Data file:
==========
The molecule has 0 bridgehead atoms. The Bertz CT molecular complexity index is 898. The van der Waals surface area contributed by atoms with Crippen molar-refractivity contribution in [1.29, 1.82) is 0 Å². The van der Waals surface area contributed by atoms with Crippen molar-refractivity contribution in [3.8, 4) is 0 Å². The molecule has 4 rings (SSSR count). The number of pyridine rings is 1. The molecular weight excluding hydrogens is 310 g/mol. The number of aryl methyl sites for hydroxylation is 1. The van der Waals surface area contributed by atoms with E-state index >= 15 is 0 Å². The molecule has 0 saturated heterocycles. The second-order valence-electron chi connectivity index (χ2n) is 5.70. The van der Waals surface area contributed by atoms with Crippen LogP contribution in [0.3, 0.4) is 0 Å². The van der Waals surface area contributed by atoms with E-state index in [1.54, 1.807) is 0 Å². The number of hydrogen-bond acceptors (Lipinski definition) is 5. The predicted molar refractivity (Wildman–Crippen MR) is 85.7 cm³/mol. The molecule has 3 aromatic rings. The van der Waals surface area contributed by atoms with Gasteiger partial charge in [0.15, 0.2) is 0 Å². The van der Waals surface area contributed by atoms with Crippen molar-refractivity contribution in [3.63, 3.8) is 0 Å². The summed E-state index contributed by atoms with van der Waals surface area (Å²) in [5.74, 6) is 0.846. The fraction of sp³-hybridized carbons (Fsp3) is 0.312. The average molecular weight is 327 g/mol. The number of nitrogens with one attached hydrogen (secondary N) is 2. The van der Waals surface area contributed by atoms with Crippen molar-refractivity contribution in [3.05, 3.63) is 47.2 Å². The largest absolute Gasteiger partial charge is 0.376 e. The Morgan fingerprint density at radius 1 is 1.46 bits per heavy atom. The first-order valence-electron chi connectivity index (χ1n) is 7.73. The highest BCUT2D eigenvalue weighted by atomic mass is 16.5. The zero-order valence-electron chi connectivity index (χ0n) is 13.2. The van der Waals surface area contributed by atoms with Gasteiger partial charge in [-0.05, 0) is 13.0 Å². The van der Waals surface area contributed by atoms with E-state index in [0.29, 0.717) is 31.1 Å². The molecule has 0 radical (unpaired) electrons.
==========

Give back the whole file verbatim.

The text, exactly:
The molecule has 0 bridgehead atoms. The Bertz CT molecular complexity index is 898. The van der Waals surface area contributed by atoms with Crippen molar-refractivity contribution in [1.29, 1.82) is 0 Å². The van der Waals surface area contributed by atoms with Crippen molar-refractivity contribution in [3.8, 4) is 0 Å². The molecule has 4 rings (SSSR count). The number of pyridine rings is 1. The molecular weight excluding hydrogens is 310 g/mol. The number of aryl methyl sites for hydroxylation is 1. The van der Waals surface area contributed by atoms with E-state index >= 15 is 0 Å². The molecule has 0 saturated heterocycles. The second-order valence-electron chi connectivity index (χ2n) is 5.70. The van der Waals surface area contributed by atoms with Crippen LogP contribution in [0.3, 0.4) is 0 Å². The van der Waals surface area contributed by atoms with E-state index in [1.54, 1.807) is 0 Å². The number of hydrogen-bond acceptors (Lipinski definition) is 5. The predicted molar refractivity (Wildman–Crippen MR) is 85.7 cm³/mol. The molecule has 3 aromatic rings. The van der Waals surface area contributed by atoms with Gasteiger partial charge in [0.15, 0.2) is 0 Å². The van der Waals surface area contributed by atoms with Crippen molar-refractivity contribution in [3.63, 3.8) is 0 Å². The summed E-state index contributed by atoms with van der Waals surface area (Å²) in [5.74, 6) is 0.846. The fraction of sp³-hybridized carbons (Fsp3) is 0.312. The average molecular weight is 327 g/mol. The number of nitrogens with one attached hydrogen (secondary N) is 2. The van der Waals surface area contributed by atoms with Crippen molar-refractivity contribution in [3.05, 3.63) is 47.2 Å². The largest absolute Gasteiger partial charge is 0.376 e. The Morgan fingerprint density at radius 1 is 1.46 bits per heavy atom. The first-order valence-electron chi connectivity index (χ1n) is 7.73. The highest BCUT2D eigenvalue weighted by atomic mass is 16.5. The zero-order valence-electron chi connectivity index (χ0n) is 13.2. The van der Waals surface area contributed by atoms with Gasteiger partial charge in [-0.05, 0) is 13.0 Å². The van der Waals surface area contributed by atoms with E-state index in [0.29, 0.717) is 31.1 Å². The molecule has 0 radical (unpaired) electrons.